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|Title:||The winds of change : world war I literature in England and Germany||Authors:||Muhammad Aidil Suffian Abdullah||Keywords:||DRNTU::Humanities::Literature::English||Issue Date:||2014||Abstract:||In 1914, the biggest armed warfare of its time occurred; a global event that would go on to reshape the course of human history forever. Amidst the backdrop of heightened political tensions in Europe, World War I violently burst forth into the world’s consciousness, shattering the already “uneasy state of affairs” (Waltz 619) in the world. Best remembered as the war that brought about the “advent of modern engines of destruction” such as “machine-guns [and] service rifles”(Gregory 446), World War I inevitably led to countless losses, with an estimated 15 million casualties (White) and was believed to have cost its participants the total “cost [of] $80,680,000,000” (Fisk 1). To begin analysing this tragic event, it may be useful to limit our focus on two of its highest-profile participants, namely Great Britain and Germany. However, for the purposes of a more concise analysis, this paper will be focusing on strictly World War I-era English and German literature. An analysis will be carried out in this paper to delve into what can be deemed as classic trench poems, literature which maintained “a firm grounding in the reality of daily life in the trenches while presenting its anti-war message “(Wurtz 207) - something that is commonly found in both English and German literature of the time. However, a closer examination will reveal that while the English war literature extensively aimed to shock and change public opinion of the war, German literature took on a more ambivalent aim, portraying the war as cruel and brutal, but ultimately, necessary and just. During the course of this paper, a systematic timeline of the war will be laid out, to chart out public opinion in both countries before and during the war, how these opinions were shaped by their respective governments and how ultimately, the trench poems of the time succeeded in shifting public support for the war, specifically in England. However, the latter cannot be said for Germany, as the impact of such literature of the time was mitigated by the more pressingly-real concern of economic hardship and famine that Germany was suffering from as a result of the war, leading to a social revolt within Germany for these pragmatic reasons. For England, it can be claimed that "in objective truth the Great War in no way inflicted crippling economic damage on [England]" (Barnett 425) but instead, that the war had "crippled [them] psychologically" (emphasis in original) (Barnett 425). Thus, it can be said that the trench poems had had the most impact and influence on English society, causing a rapidly growing paradigm shift in their attitudes towards the war, based on a difference of ideology.||URI:||http://hdl.handle.net/10356/59223||Rights:||Nanyang Technological University||Fulltext Permission:||restricted||Fulltext Availability:||With Fulltext|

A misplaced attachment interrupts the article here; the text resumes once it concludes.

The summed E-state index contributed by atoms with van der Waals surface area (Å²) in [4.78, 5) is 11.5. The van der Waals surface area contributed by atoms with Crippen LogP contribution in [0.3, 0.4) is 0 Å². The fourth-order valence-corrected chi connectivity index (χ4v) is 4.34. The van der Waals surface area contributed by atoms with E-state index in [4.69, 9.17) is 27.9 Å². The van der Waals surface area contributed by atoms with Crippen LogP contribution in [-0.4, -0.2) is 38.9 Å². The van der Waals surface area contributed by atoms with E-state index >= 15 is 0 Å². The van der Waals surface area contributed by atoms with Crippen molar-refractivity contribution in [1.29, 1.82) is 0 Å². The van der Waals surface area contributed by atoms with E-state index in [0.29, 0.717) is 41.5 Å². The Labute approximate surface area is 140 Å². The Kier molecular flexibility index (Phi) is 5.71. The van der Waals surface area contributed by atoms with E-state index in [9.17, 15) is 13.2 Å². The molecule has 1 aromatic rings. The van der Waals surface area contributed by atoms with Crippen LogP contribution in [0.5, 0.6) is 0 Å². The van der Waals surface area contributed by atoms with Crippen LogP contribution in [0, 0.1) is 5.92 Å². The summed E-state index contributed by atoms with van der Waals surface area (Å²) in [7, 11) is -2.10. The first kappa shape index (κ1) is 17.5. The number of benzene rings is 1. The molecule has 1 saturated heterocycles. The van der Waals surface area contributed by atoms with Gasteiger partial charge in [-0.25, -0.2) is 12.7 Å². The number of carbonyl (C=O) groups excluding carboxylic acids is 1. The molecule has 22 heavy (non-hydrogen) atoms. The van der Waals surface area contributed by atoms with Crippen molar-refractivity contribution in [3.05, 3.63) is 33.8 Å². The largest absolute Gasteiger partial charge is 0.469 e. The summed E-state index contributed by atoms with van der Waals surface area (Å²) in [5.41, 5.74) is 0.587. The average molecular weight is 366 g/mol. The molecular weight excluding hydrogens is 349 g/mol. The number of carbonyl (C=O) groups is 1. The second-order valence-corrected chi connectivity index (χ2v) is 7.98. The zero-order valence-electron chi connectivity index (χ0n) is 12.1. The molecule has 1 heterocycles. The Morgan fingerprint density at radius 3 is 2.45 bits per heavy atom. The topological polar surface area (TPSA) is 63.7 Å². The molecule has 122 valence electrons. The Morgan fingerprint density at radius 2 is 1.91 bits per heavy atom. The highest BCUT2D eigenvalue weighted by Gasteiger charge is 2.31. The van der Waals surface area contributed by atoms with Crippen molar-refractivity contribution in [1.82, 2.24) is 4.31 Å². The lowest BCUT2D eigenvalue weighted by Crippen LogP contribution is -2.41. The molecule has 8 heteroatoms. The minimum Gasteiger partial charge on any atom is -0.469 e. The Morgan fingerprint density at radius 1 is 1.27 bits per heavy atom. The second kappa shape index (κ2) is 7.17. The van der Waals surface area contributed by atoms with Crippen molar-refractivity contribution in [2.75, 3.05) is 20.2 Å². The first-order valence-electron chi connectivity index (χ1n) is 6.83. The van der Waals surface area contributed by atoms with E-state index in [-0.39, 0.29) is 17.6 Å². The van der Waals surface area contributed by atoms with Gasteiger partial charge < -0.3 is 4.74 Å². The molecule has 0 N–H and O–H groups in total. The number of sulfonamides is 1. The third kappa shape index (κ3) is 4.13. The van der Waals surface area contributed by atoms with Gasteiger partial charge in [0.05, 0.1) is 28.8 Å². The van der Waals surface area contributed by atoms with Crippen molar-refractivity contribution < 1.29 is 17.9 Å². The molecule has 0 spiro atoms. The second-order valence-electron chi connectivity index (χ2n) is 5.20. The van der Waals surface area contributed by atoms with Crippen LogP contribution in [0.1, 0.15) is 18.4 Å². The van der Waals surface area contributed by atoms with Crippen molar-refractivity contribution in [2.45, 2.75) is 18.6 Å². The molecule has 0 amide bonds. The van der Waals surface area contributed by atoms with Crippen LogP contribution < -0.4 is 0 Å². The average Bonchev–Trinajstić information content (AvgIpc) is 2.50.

|Appears in Collections:||HSS Student Reports (FYP/IA/PA/PI)|
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